Got a ball, stick, treat or Frisbee? No matter the object, dogs love to play catch. Not only is it a fun activity that helps keep both pet parent and pup healthy, but disc-catching can also be a competitive sport.
Certain high-flying canines are better at it than others, possessing an uncanny ability to track down a disc and catch it in the air, sometimes jumping to great heights to do it. Does that sound like something your pooch could or would want to do?
If Fido seems to enjoy it, here is everything you need to know to get involved, including the history of canine disc (also known as disc dog), how it works, and a round-up of the biggest canine disc competitions in the U.S.
How Canine Disc Got Off the Ground
The Frisbee started to rise in popularity during the 1970s and that is when disc dog got its start as well. In 1974, a college student named Alex Stein brought his dog, Ashley Whippet, to a baseball game between the LA Dodgers and the Cincinnati Reds. The two jumped the fence and proceeded to amaze the crowd with their skills. Stein threw discs for Ashley Whippet while he ran at great speeds and jumped high into the air to catch them. The crowd at the baseball stadium was so amazed that the game actually stopped and Joe Garagiola began announcing the action on the field until Stein was arrested. The entire event was shown on national television and signaled the start of the disc dog craze.
How Disc Dog Competitions Work
In a canine disc competition, teams consisting of one dog and one person compete in various “toss and fetch” events. Each team receives points for their performance and for the distance of the throw. Some disc dog competitions also offer a dynamic freestyle portion in which dogs and their handlers perform short choreographed routines, almost like a dance. Men and women can often compete in the same category and the winner is the one with the longest catch. Sometimes the competition is divided into groups for male and female dogs. In 2012, Robert McLeod and Davy Whippet set a new Guinness World Record for the "Longest Flying Disc Throw Caught by a Dog" when Davy caught the disc Rob threw at 402 feet. Watch their record-breaking catch in this video, then read on to learn about the biggest disc dog tournaments.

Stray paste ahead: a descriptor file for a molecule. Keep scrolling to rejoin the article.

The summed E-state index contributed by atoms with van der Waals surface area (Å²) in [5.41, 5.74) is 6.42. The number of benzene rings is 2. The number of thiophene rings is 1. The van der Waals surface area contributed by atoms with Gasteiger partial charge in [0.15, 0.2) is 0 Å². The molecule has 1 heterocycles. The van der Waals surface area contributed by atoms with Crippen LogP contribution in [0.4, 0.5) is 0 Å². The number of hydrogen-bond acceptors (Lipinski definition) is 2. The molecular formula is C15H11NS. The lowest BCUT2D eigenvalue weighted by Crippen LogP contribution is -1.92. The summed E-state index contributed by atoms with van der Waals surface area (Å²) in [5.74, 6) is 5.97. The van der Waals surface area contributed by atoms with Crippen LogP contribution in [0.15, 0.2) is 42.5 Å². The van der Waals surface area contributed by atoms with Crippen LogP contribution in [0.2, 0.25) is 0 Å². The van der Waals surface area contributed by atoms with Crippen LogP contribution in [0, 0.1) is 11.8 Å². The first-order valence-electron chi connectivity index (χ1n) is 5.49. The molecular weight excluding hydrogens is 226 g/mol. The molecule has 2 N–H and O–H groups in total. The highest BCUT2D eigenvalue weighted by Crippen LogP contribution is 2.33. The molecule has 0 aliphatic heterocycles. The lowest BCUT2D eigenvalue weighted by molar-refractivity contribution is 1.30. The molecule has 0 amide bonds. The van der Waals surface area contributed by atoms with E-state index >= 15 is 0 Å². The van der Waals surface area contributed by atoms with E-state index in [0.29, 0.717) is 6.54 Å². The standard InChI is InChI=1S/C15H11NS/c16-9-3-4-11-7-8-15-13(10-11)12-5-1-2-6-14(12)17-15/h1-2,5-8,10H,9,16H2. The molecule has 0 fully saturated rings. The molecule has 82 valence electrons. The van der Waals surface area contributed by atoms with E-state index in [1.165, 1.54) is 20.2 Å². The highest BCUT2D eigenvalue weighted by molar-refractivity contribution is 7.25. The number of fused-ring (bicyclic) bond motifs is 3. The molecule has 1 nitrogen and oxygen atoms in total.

Competitions for Disc Dog
There are several organizations which sponsor disc dog tournaments each year, though most take place during the summer. Today, the largest disc dog competitions in the world are:
Skyhoundz – This is an international competition that has several different divisions. Open qualifiers are held throughout the year and the finals are held in Chattanooga, TN.
UFO World Cup Frisbee Dog Series –Beginning in 2000, this competition holds events all over the world. It includes both freestyle and throw/catch competitions and was the first event to allow handlers to use their own discs.
The Quadruped – This competition consists of a long-distance throw and catch event divided into two categories, one for men and one for women. Teams are divided into heats where they compete against each other for a spot in the finals.
US Disc Dog Nationals (USDDN) – Another international competition, the USDDN holds both a Super Open Championship and a Super Pro Championship – the first has both freestyle/throw and catch/freestyle while the second is throw/catch only.
Purina Incredible Dog Challenge – This competition has two parts, a freestyle/throw competition and a catch competition. There are two qualifying rounds held throughout the year with the finals being held at Purina Farms. Take a look at this video of Riley and Mark winning the Eastern Regionals round of the 2014 Purina® Pro Plan® Flying Disc Dog Challenge.
Tips for Entering Competitions
When entering one of the above competitions, it is worth noting that most of them are free, but there are specific height and size requirements for different categories. Make sure to check their websites before just turning up with your pooch.
In addition to these nationwide competitions, you may also be able to find some local disc dog competitions in your area where you can compete against other local dogs and handlers. Do a little research to find a regional or local disc dog club like the Mid-Atlantic Disc Dog Club (MAD-Dogs) or the Indy Dog and Disc Club. If you or your pup are non-competitive, there’s nothing wrong with the two of you simply playing with a disc at the park. Just try to keep him from grabbing other people’s Frisbees!